Saturday, July 11, 2015
Trapped: A Whale's Rescue, written by Robert Burleigh and illustrated by Wendell Minor. Charlesbridge, Random House. 2015. $19.95 ages 7 and up
down her leathery back.
She arches and leaps.
She spanks the cold blue
with her powerful tail.
It's wonderful to begin this tale in the wondrous ocean waters off the California coast, where the enormous humpback whale is feeding on krill and cavorting freely. Wendell Minor's gouache artwork makes me feel as if I am in that water alongside her as she splashes and 'flashes her flukes'. On a hot, humid and sunny Manitoba morning it emits a feeling of cool release.
It would be lovely to just watch her as she enjoys her play; but, there is more to this tale of caution than the opening scenes show. Below the surface, in the dark waters, there is danger. This time it comes in the form of a crab net left behind by fishermen as they made their way home with their catch. To say it is a problem is an understatement.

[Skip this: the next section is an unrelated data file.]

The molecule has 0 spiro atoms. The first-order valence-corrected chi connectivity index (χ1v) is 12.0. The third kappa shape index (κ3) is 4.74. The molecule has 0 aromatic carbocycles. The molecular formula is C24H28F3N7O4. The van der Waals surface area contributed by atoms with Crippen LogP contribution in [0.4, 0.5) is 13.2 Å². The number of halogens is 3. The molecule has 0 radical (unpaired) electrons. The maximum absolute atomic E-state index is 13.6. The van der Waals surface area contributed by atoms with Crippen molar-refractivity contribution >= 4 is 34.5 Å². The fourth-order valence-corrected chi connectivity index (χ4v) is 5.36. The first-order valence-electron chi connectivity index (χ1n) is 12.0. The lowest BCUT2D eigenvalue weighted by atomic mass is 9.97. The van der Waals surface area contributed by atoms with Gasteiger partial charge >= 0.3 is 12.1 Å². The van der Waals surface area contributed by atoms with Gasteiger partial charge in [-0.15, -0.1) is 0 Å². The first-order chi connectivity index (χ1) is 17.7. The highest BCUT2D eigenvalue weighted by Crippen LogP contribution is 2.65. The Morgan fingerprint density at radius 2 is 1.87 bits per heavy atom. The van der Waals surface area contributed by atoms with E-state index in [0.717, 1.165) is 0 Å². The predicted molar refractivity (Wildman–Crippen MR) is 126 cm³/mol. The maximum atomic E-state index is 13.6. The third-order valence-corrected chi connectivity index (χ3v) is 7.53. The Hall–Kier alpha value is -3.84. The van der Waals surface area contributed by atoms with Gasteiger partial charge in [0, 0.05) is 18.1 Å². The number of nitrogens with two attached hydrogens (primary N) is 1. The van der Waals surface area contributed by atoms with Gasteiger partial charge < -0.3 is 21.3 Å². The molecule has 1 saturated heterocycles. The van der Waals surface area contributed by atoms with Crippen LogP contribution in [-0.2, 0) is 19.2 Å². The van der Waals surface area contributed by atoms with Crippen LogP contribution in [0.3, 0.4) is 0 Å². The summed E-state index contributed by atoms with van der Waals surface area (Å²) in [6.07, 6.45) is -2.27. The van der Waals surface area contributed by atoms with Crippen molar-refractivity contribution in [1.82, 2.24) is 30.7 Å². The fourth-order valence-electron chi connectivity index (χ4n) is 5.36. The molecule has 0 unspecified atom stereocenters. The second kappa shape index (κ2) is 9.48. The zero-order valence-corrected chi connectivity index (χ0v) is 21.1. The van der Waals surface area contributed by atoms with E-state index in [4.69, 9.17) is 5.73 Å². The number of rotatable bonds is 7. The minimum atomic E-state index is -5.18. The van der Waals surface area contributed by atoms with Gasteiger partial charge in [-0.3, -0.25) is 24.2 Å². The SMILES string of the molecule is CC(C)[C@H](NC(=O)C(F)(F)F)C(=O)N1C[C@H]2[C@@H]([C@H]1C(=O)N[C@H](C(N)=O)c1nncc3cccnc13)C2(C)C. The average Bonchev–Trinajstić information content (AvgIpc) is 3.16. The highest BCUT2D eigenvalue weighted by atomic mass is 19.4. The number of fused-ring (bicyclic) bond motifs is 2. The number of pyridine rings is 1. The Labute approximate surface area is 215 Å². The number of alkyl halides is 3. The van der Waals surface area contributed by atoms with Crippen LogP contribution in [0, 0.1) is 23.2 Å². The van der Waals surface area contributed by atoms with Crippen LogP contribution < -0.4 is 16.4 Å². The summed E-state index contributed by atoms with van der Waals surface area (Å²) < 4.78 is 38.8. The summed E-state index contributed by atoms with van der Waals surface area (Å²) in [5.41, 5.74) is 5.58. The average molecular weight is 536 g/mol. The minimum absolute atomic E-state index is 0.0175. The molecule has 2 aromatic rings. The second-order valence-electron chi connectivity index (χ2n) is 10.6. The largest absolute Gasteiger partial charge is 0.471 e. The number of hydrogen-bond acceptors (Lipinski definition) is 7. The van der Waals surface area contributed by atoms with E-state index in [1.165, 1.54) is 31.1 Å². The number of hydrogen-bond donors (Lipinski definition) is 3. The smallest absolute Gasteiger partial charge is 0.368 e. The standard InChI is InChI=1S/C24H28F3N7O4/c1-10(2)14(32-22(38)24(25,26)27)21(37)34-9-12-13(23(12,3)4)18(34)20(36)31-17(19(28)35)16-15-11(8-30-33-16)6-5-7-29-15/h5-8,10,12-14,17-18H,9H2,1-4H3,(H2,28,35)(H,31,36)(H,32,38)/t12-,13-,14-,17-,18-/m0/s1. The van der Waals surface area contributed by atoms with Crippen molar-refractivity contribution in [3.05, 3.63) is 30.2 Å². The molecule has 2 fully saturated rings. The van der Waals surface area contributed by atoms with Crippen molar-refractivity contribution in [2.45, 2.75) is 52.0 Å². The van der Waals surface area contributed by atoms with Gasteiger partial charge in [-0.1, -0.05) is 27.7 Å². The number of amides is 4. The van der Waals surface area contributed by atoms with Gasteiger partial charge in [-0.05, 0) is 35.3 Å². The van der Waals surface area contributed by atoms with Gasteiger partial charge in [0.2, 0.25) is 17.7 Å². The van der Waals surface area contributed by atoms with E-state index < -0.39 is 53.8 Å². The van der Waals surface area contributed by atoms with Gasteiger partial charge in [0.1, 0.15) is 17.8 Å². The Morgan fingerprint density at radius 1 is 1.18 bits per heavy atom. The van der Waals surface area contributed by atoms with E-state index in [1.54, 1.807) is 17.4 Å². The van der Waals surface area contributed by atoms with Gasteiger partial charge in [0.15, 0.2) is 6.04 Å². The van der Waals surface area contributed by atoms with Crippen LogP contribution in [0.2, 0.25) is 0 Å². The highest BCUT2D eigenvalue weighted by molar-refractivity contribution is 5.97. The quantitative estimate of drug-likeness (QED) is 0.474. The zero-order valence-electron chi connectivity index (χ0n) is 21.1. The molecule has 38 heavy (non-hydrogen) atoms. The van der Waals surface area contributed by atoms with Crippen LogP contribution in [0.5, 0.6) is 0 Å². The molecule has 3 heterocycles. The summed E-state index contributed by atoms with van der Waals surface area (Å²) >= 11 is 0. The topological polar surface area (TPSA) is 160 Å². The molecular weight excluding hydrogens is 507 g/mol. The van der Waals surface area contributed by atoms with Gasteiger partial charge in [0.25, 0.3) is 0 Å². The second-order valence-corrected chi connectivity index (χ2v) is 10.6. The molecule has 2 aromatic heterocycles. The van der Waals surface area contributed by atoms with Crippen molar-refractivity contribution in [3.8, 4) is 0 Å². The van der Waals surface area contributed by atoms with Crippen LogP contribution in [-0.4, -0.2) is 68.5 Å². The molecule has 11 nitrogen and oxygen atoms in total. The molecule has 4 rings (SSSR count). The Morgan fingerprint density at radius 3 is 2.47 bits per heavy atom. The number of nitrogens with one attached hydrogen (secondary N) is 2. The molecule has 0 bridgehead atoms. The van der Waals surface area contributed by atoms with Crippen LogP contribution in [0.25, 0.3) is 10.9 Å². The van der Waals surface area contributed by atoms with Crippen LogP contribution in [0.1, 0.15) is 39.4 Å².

"The struggle begins.
The web of ropes cuts into her skin.
She flails, starts to sink, fights for air.
With each thrust of her tail, she tires.
Her sides heave. She flops. She flounders.
At last the great whale shudders and lies still."
Now, she is TRAPPED!
Luckily there are brave and concerned rescuers willing to do their best to ensure her safety. They know the dangers. They work tirelessly to console her so that they can begin the work of freeing her from the ropes and release her to the ocean once more. It takes a number of workers to free her mouth, her body, her fins, her tail. Once she is released, she is back to swimming and moving about in the water near her rescuers. It is as if she is saying thank you for their hard work!
The true beauty of the artwork cannot be fully described. You will need the see it yourself to appreciate the colors, the light, the perspective in size between whale and human. Young readers will be awestruck by both the power and the gentleness shown so eloquently.
Based on an actual rescue, Robert Burleigh uses endnotes to source his interest in telling this story, offers information about the humpbacks themselves, the danger that is involved in attempting a rescue and increases our awareness of both the concern for and human disregard for marine life.